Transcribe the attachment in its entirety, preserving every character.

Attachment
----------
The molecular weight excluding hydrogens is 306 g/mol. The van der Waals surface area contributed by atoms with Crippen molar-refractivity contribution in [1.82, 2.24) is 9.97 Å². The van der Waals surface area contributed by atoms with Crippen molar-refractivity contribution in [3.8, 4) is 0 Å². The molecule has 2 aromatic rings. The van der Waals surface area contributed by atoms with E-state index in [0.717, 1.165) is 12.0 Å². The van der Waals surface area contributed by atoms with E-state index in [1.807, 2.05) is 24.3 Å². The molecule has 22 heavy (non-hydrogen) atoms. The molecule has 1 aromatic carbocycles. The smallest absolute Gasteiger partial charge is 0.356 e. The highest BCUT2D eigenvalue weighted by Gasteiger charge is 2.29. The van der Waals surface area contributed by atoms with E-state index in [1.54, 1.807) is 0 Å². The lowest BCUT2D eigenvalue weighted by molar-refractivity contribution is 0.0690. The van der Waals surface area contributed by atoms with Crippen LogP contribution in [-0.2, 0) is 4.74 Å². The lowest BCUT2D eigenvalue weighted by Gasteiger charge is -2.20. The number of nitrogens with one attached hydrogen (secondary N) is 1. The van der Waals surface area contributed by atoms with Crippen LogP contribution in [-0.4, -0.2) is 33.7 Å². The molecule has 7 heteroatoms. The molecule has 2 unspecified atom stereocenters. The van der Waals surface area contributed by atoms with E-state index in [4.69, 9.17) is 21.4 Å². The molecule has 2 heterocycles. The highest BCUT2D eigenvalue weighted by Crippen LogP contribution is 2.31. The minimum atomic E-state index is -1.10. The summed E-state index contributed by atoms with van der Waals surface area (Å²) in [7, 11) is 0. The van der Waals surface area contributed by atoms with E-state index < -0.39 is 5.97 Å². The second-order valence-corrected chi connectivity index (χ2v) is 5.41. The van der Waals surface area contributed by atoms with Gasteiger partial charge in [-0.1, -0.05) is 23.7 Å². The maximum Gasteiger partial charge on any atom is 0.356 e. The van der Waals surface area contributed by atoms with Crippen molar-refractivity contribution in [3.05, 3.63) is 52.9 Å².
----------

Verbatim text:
The molecular weight excluding hydrogens is 306 g/mol. The van der Waals surface area contributed by atoms with Crippen molar-refractivity contribution in [1.82, 2.24) is 9.97 Å². The van der Waals surface area contributed by atoms with Crippen molar-refractivity contribution in [3.8, 4) is 0 Å². The molecule has 2 aromatic rings. The van der Waals surface area contributed by atoms with E-state index in [0.717, 1.165) is 12.0 Å². The van der Waals surface area contributed by atoms with E-state index in [1.807, 2.05) is 24.3 Å². The molecule has 22 heavy (non-hydrogen) atoms. The molecule has 1 aromatic carbocycles. The smallest absolute Gasteiger partial charge is 0.356 e. The highest BCUT2D eigenvalue weighted by Gasteiger charge is 2.29. The van der Waals surface area contributed by atoms with E-state index in [1.54, 1.807) is 0 Å². The lowest BCUT2D eigenvalue weighted by molar-refractivity contribution is 0.0690. The van der Waals surface area contributed by atoms with Crippen LogP contribution in [-0.2, 0) is 4.74 Å². The lowest BCUT2D eigenvalue weighted by Gasteiger charge is -2.20. The number of nitrogens with one attached hydrogen (secondary N) is 1. The van der Waals surface area contributed by atoms with Crippen LogP contribution in [-0.4, -0.2) is 33.7 Å². The molecule has 7 heteroatoms. The molecule has 2 unspecified atom stereocenters. The van der Waals surface area contributed by atoms with E-state index in [4.69, 9.17) is 21.4 Å². The molecule has 2 heterocycles. The highest BCUT2D eigenvalue weighted by Crippen LogP contribution is 2.31. The minimum atomic E-state index is -1.10. The summed E-state index contributed by atoms with van der Waals surface area (Å²) in [7, 11) is 0. The van der Waals surface area contributed by atoms with E-state index < -0.39 is 5.97 Å². The second-order valence-corrected chi connectivity index (χ2v) is 5.41. The van der Waals surface area contributed by atoms with Gasteiger partial charge in [-0.1, -0.05) is 23.7 Å². The maximum Gasteiger partial charge on any atom is 0.356 e. The van der Waals surface area contributed by atoms with Crippen molar-refractivity contribution in [3.05, 3.63) is 52.9 Å².